& Dinosaur Tracks
Road just outside of Moab has many wonderful roadside attractions. Some of the best
attractions are two large panels of petroglyphs and several dinosaur tracks. This is an
adventure everyone can enjoy.
The Potash Road Petroglyphs are not
a hike but a road side attraction. The rock art can be viewed from your car, which makes
this adventure accessible to everyone. The Potash Dinosaur tracks require a 200-yard
stroll across a rocky hill side.Total time required for this adventure starting in Moab is
1 to 2 hours. There are no fences or guard rails at these sites. You are the protector of
for this adventure is easy. The attractions are well marked. A GPS is a waste of time, but
I have included the important waypoints for the gadget heads. The USGS 7.5' Map titled
"Moab" covers these attractions. You should have no problems completing this
adventure using only common sense.
several nice BLM campgrounds on Potash Road along the Colorado River. For more information
or for reservations, please call the Bureau of Land Management Moab Field Office at (435)
Archaeologists believe that
most the petroglyphs were done by Indians of the Southern San Rafael Fremont culture,
which flourished between 600 A.D. and 1300 A.D. The Fremont art includes older portrayals
of animals, lines of hand-holding men and triangular figures with horns, spears and
The more modern petroglyphs,
including the horsemen and many of the hunting motifs appear to be the work of Ute Indians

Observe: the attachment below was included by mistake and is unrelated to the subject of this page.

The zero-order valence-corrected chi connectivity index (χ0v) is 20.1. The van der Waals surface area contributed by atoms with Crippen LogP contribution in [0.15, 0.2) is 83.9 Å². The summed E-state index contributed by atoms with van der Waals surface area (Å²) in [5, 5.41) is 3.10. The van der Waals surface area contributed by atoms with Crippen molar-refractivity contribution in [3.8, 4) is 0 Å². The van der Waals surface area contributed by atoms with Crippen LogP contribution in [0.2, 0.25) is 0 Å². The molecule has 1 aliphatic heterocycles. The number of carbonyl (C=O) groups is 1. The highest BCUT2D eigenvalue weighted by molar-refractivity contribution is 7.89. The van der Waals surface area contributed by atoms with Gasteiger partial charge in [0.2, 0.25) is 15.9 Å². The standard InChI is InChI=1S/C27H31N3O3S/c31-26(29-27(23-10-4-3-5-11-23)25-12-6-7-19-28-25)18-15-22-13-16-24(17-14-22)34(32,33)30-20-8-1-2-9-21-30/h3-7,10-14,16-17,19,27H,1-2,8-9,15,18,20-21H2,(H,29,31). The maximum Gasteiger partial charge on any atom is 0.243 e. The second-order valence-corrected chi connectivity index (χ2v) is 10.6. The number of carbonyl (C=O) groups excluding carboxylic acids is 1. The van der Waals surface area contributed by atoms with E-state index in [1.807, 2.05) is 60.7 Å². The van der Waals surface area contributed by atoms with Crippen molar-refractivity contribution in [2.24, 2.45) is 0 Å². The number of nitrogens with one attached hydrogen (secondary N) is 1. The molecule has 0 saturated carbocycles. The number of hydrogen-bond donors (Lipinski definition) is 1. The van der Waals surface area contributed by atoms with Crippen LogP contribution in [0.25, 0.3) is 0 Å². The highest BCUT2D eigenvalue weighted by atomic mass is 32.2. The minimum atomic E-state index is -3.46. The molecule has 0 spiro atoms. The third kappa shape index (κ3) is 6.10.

in relatively recent times. They show less weathering and less attention to detail than
the Fremont rock art.
These petroglyphs are fragile and
easily marred. Please help preserve them for the enjoyment of others.
Moab head north out of town on U.S. Highway 191. Cross the bridge over the Colorado River.
After crossing the bridge continue north for 1.3 miles to the signed "Potash"
road, which is State Road 279. Turn west (left) and follow State Road 279 for 5.1 miles to
a pull-out signed Indian Writing (N38° 32' 32", W109° 36' 02"). The pull-out
is on the south side of the road next to the river. Please be careful crossing the road to
view the petroglyphs. And additional 0.1 miles west on Potash Road is a second pull-out
with more petroglyphs.
the dinosaur tracks you must continue driving west for 0.7 miles beyond the second Indian
Writing pull-out (6.0 miles total along Potash Road). Turn into the signed Poison Spider
Trailhead. The trailhead is marked by a large gravel parking lot, information kiosk and
From the Poison
Spider Trailhead (N38° 31' 58", W109° 36' 31") walk to the east end of the
parking lot next to the pit toilet. The dinosaur tracks are located on a large flat rock
on the ridge 200 yards to the east. There is a faint trail that leads towards the tracks
and zig-zags up the ledge to the flat rock with the most visible dinosaur tracks (N38°
32' 01", W109° 36' 28"). If you look around you will notice that several
similar rocks in the area also contain dinosaur tracks.
Because you are good parents and I would hate to see your children out hunting dinosaurs
illegally I have provided you with a method to download your dinosaur hunting license. Please download and fill
out the license and carry it with you at all times while hunting dinosaurs.